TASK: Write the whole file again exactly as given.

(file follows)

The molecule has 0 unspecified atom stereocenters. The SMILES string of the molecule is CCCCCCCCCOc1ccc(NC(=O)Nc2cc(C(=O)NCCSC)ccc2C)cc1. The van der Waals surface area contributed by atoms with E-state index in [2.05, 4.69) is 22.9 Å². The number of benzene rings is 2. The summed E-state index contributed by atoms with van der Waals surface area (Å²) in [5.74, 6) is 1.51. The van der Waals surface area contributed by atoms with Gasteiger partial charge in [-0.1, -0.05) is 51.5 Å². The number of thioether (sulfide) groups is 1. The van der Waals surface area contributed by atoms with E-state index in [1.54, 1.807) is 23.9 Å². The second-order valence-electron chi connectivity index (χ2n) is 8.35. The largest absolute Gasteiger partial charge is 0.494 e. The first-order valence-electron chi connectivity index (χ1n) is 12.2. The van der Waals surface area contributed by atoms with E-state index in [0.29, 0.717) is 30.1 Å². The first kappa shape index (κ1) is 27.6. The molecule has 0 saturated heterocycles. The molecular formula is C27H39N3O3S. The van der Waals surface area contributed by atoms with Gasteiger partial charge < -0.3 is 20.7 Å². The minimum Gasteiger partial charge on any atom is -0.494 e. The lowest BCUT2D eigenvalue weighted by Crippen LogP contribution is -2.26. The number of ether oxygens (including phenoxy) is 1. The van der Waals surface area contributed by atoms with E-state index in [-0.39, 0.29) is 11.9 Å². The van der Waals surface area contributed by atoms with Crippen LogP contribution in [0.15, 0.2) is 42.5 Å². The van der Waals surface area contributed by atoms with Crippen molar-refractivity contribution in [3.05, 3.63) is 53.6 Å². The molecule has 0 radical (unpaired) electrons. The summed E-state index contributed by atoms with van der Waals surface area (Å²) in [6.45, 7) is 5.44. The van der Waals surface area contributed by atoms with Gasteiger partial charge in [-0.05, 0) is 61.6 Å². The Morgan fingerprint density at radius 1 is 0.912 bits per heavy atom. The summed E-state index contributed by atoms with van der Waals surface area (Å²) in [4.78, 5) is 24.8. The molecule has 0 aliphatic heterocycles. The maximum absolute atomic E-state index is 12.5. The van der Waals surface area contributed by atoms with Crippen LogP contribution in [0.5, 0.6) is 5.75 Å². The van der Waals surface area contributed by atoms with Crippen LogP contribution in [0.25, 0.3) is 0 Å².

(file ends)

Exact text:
The molecule has 0 unspecified atom stereocenters. The SMILES string of the molecule is CCCCCCCCCOc1ccc(NC(=O)Nc2cc(C(=O)NCCSC)ccc2C)cc1. The van der Waals surface area contributed by atoms with E-state index in [2.05, 4.69) is 22.9 Å². The number of benzene rings is 2. The summed E-state index contributed by atoms with van der Waals surface area (Å²) in [5.74, 6) is 1.51. The van der Waals surface area contributed by atoms with Gasteiger partial charge in [-0.1, -0.05) is 51.5 Å². The number of thioether (sulfide) groups is 1. The van der Waals surface area contributed by atoms with E-state index in [1.54, 1.807) is 23.9 Å². The second-order valence-electron chi connectivity index (χ2n) is 8.35. The largest absolute Gasteiger partial charge is 0.494 e. The first-order valence-electron chi connectivity index (χ1n) is 12.2. The van der Waals surface area contributed by atoms with E-state index in [0.29, 0.717) is 30.1 Å². The first kappa shape index (κ1) is 27.6. The molecule has 0 saturated heterocycles. The molecular formula is C27H39N3O3S. The van der Waals surface area contributed by atoms with Gasteiger partial charge < -0.3 is 20.7 Å². The minimum Gasteiger partial charge on any atom is -0.494 e. The lowest BCUT2D eigenvalue weighted by Crippen LogP contribution is -2.26. The number of ether oxygens (including phenoxy) is 1. The van der Waals surface area contributed by atoms with E-state index in [-0.39, 0.29) is 11.9 Å². The van der Waals surface area contributed by atoms with Crippen LogP contribution in [0.15, 0.2) is 42.5 Å². The van der Waals surface area contributed by atoms with Crippen molar-refractivity contribution in [3.05, 3.63) is 53.6 Å². The molecule has 0 radical (unpaired) electrons. The summed E-state index contributed by atoms with van der Waals surface area (Å²) in [6.45, 7) is 5.44. The van der Waals surface area contributed by atoms with Gasteiger partial charge in [-0.05, 0) is 61.6 Å². The Morgan fingerprint density at radius 1 is 0.912 bits per heavy atom. The summed E-state index contributed by atoms with van der Waals surface area (Å²) in [4.78, 5) is 24.8. The molecule has 0 aliphatic heterocycles. The maximum absolute atomic E-state index is 12.5. The van der Waals surface area contributed by atoms with Crippen LogP contribution in [0.5, 0.6) is 5.75 Å². The van der Waals surface area contributed by atoms with Crippen LogP contribution in [0.25, 0.3) is 0 Å².